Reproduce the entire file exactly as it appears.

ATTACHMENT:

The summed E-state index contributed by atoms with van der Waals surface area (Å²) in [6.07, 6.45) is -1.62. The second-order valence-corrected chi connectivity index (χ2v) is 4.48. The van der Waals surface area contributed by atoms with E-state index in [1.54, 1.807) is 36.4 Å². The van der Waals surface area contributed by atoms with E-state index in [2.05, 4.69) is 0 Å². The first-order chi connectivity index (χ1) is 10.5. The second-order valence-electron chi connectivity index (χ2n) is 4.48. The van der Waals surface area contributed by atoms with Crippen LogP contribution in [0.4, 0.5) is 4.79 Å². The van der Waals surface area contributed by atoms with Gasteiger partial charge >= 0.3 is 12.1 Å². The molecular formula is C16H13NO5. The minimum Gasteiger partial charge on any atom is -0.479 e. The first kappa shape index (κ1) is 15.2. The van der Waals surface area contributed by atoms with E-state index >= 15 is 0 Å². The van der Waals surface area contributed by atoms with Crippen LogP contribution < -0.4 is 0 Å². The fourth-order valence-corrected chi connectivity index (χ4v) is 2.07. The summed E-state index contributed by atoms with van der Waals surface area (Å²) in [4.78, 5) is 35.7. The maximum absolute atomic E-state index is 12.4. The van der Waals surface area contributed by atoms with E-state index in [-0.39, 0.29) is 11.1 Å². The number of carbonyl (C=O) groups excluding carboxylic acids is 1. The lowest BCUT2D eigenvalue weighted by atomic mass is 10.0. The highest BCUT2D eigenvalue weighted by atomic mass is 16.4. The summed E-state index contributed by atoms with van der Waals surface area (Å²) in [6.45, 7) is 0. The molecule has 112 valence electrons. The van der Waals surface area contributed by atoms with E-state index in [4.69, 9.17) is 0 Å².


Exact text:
The summed E-state index contributed by atoms with van der Waals surface area (Å²) in [6.07, 6.45) is -1.62. The second-order valence-corrected chi connectivity index (χ2v) is 4.48. The van der Waals surface area contributed by atoms with E-state index in [1.54, 1.807) is 36.4 Å². The van der Waals surface area contributed by atoms with E-state index in [2.05, 4.69) is 0 Å². The first-order chi connectivity index (χ1) is 10.5. The second-order valence-electron chi connectivity index (χ2n) is 4.48. The van der Waals surface area contributed by atoms with Crippen LogP contribution in [0.4, 0.5) is 4.79 Å². The van der Waals surface area contributed by atoms with Gasteiger partial charge >= 0.3 is 12.1 Å². The molecular formula is C16H13NO5. The minimum Gasteiger partial charge on any atom is -0.479 e. The first kappa shape index (κ1) is 15.2. The van der Waals surface area contributed by atoms with E-state index >= 15 is 0 Å². The van der Waals surface area contributed by atoms with Crippen LogP contribution < -0.4 is 0 Å². The fourth-order valence-corrected chi connectivity index (χ4v) is 2.07. The summed E-state index contributed by atoms with van der Waals surface area (Å²) in [4.78, 5) is 35.7. The maximum absolute atomic E-state index is 12.4. The van der Waals surface area contributed by atoms with E-state index in [-0.39, 0.29) is 11.1 Å². The number of carbonyl (C=O) groups excluding carboxylic acids is 1. The lowest BCUT2D eigenvalue weighted by atomic mass is 10.0. The highest BCUT2D eigenvalue weighted by atomic mass is 16.4. The summed E-state index contributed by atoms with van der Waals surface area (Å²) in [6.45, 7) is 0. The molecule has 112 valence electrons. The van der Waals surface area contributed by atoms with E-state index in [4.69, 9.17) is 0 Å².